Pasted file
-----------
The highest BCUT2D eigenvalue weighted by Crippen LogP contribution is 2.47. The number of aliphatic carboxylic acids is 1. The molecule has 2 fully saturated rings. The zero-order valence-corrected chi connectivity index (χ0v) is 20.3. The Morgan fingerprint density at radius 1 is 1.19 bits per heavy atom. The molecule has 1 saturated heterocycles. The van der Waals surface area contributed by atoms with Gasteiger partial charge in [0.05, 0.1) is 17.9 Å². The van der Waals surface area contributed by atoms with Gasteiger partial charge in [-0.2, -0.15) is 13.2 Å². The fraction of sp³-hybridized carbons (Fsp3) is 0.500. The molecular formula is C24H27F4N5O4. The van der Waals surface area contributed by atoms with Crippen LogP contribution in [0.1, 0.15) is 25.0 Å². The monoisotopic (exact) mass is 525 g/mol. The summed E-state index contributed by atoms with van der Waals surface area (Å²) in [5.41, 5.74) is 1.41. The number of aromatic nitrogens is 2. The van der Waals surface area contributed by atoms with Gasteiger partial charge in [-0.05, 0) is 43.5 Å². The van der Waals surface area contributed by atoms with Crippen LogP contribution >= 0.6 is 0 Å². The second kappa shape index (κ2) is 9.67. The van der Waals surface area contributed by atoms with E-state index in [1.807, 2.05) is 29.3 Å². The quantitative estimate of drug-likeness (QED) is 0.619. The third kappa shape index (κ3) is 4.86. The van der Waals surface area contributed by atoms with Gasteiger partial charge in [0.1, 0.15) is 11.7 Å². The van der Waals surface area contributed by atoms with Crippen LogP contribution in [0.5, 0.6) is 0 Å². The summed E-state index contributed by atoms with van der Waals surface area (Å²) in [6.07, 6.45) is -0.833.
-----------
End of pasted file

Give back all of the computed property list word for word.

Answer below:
The highest BCUT2D eigenvalue weighted by Crippen LogP contribution is 2.47. The number of aliphatic carboxylic acids is 1. The molecule has 2 fully saturated rings. The zero-order valence-corrected chi connectivity index (χ0v) is 20.3. The Morgan fingerprint density at radius 1 is 1.19 bits per heavy atom. The molecule has 1 saturated heterocycles. The van der Waals surface area contributed by atoms with Gasteiger partial charge in [0.05, 0.1) is 17.9 Å². The van der Waals surface area contributed by atoms with Gasteiger partial charge in [-0.2, -0.15) is 13.2 Å². The fraction of sp³-hybridized carbons (Fsp3) is 0.500. The molecular formula is C24H27F4N5O4. The van der Waals surface area contributed by atoms with Crippen LogP contribution in [0.1, 0.15) is 25.0 Å². The monoisotopic (exact) mass is 525 g/mol. The summed E-state index contributed by atoms with van der Waals surface area (Å²) in [5.41, 5.74) is 1.41. The number of aromatic nitrogens is 2. The van der Waals surface area contributed by atoms with Gasteiger partial charge in [-0.05, 0) is 43.5 Å². The van der Waals surface area contributed by atoms with Crippen LogP contribution >= 0.6 is 0 Å². The second kappa shape index (κ2) is 9.67. The van der Waals surface area contributed by atoms with E-state index in [1.807, 2.05) is 29.3 Å². The quantitative estimate of drug-likeness (QED) is 0.619. The third kappa shape index (κ3) is 4.86. The van der Waals surface area contributed by atoms with Gasteiger partial charge in [0.1, 0.15) is 11.7 Å². The van der Waals surface area contributed by atoms with Crippen LogP contribution in [0.5, 0.6) is 0 Å². The summed E-state index contributed by atoms with van der Waals surface area (Å²) in [6.07, 6.45) is -0.833.